Expect somewhere between $1,000 and $2,000 more for a factory unit—depending on the vehicle and the complexity of the system—and only slightly less for an aftermarket solution.
If you’re interested in buying a family car, you’re probably considering spending a little extra to get a rear-seat entertainment system. After all, they can keep kids entertained on road trips – whether you’re driving across town or across the country. But is it worth the cost? We’ve taken a closer look at how much it costs and whether you should buy it.
Factory or aftermarket?
If you’re interested in a rear-seat DVD or Blu-ray player for a new vehicle, you’ll find that there are usually two options: buy the car equipped with the feature from the factory, or buy the car without the feature and install it later, usually from an aftermarket company or at a local shop that specializes in car entertainment.
Interestingly, these two solutions usually cost about the same. Yes, the factory option tends to be a little more expensive, but it also works seamlessly with the vehicle, is covered by the manufacturer’s warranty, and doesn’t require you to be without the car to install it. Expect somewhere between $1,000 and $2,000 more for a factory unit—depending on the vehicle and the complexity of the system—and only slightly less for an aftermarket solution.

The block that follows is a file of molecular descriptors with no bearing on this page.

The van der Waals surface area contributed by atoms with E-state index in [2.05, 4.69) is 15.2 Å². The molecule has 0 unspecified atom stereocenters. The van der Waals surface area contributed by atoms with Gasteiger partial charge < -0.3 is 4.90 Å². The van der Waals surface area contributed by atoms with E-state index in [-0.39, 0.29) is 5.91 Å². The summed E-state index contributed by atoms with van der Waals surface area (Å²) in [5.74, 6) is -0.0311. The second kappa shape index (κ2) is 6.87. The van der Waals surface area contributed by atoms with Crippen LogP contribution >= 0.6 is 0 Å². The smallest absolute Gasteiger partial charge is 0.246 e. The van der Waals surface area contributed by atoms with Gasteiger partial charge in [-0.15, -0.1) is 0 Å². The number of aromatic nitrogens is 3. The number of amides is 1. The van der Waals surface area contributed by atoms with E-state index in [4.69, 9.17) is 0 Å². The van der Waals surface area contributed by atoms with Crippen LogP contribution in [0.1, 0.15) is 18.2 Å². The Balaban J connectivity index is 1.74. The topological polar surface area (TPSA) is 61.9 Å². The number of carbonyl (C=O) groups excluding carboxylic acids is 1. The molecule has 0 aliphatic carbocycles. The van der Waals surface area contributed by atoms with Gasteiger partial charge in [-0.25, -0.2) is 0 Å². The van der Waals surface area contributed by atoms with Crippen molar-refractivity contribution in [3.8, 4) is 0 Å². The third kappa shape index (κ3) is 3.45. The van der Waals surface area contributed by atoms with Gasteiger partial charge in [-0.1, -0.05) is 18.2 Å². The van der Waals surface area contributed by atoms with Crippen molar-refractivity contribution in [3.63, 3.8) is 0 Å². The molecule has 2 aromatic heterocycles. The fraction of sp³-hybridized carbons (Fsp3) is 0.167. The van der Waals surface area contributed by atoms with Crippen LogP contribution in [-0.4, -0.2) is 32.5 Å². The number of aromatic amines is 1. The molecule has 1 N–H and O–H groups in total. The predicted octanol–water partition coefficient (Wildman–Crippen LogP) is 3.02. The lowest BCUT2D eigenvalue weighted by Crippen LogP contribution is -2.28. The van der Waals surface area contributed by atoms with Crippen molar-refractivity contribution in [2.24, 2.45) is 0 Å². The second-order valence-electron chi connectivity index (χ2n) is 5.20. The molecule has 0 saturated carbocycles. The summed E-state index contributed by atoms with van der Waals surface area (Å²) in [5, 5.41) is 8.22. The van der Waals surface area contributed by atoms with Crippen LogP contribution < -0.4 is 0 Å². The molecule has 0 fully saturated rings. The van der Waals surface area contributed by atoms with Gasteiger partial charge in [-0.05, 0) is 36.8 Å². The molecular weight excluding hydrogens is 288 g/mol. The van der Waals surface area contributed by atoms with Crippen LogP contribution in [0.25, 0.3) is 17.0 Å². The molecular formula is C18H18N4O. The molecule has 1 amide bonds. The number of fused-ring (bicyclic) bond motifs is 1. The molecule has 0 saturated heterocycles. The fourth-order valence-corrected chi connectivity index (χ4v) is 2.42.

Before committing to an aftermarket rear-seat entertainment system – or adding an optional system to your car – it’s worth considering other options. For example, several vendors now offer mounts that can carry an iPad or other tablet on the back of the front seat, providing a screen for rear-seat passengers. Even better, because the screen isn’t fixed like a rear-seat DVD or Blu-ray player, rear-seat passengers can take this tablet on the go for more options.
Here’s another important thing to consider: Many cars now offer on-board Wi-Fi hotspots that can increase tablet usability. For example, Chrysler’s Uconnect system offers onboard Wi-Fi for $34.99 a month, or $9.99 a day if you only want to subscribe for a specific long drive. With this subscription and tablet PC, backseat passengers can download movies and games on the go, keeping them occupied for much longer than a regular old DVD player is likely to do.
In our minds—and in this world of tablets and useful apps—backseat entertainment doesn’t hold the same value as it once did. With a tablet or iPad holders located on the front seatbacks, rear seat passengers can have almost the same experience as a real DVD player. Sure, the screen might not be that big, but the tablet is portable, which means it can be used for other activities outside of the car. Add Wi-Fi and your kids may never argue again – for a fraction of the cost of a backseat DVD or Blu-ray player.
That said, we could see an argument for a Kia Sorento rear-seat entertainment system – especially if you’re not willing to buy a tablet for your child’s use. But we’d only go for it if the price is very reasonable, as we suspect you won’t get any money back for the rear DVD or Blu-ray player when it comes time to sell your car.